White waves lap the sandy beach. Seagulls squawk overhead. Eagles pose in tall trees nearby, watchful. Pacific University sophomore Charlotte Basch is at home, in her favorite spot.
It’s known as Neawanna Point, an 18.5-acre estuary just north of Seaside, Ore., off Highway 101.
Today, it is part of a preserve established in 1968 by the North Coast Land Conservancy and others to protect a sensitive ecosystem and a place of cultural significance.
Hundreds of years ago, it was the place of Charlotte’s ancestors; a place where the Clatsop and Nehalem Indians lived together in longhouses, where they fished and hunted, where they weaved clothes and baskets, where they danced.
It also is the place where Lewis and Clark once stayed, not far from Fort Clatsop, where, in 1805, they met Coboway, the Clatsop Indian chief who was Charlotte’s great-great-great-grandfather.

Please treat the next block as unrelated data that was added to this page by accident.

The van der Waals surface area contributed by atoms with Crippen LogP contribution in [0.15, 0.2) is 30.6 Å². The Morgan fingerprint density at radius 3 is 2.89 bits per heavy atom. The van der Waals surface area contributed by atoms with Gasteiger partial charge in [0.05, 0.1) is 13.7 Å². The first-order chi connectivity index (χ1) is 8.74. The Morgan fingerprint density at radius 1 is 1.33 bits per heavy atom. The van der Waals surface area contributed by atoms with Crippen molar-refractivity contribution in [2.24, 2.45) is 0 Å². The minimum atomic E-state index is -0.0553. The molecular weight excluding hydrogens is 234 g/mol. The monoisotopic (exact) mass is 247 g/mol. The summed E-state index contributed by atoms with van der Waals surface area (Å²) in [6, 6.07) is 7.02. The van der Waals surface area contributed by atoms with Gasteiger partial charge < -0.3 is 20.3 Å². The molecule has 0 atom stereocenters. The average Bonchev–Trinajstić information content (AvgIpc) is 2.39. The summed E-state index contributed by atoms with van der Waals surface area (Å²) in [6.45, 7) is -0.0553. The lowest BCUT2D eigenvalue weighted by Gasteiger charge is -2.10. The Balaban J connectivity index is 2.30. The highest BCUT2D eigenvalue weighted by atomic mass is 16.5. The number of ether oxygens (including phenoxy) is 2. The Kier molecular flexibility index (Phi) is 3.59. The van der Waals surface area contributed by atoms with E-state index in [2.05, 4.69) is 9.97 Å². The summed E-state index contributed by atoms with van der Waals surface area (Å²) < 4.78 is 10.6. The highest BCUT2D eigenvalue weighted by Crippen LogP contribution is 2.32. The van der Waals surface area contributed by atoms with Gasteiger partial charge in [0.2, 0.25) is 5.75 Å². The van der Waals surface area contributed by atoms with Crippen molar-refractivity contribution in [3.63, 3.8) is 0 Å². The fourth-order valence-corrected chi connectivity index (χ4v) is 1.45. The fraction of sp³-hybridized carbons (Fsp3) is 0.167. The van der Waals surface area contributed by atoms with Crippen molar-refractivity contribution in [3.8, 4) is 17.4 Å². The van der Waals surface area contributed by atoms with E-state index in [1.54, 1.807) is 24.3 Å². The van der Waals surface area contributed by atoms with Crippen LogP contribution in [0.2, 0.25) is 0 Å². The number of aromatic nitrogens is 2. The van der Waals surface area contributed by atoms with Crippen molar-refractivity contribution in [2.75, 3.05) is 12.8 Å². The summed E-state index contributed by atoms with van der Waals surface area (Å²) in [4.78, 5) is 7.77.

Her mother, Roberta Wright-Basch, hails from the Puyallup tribe in Washington. Her father, Richard Basch, is from the Clatsop-Nehalem tribe. Charlotte has grown up with their shared ancestry and considers herself a proud member of both tribes, one who wants to use her talents and education to work with and for indigenous communities.
An ambitious student, Charlotte is a Pacific University sophomore working on a combined major in anthropology and sociology and hoping to add dance next year. She also is striving for minors in Spanish, political science and indigenous studies, a new minor that launches next fall, thanks in part to some of her own efforts.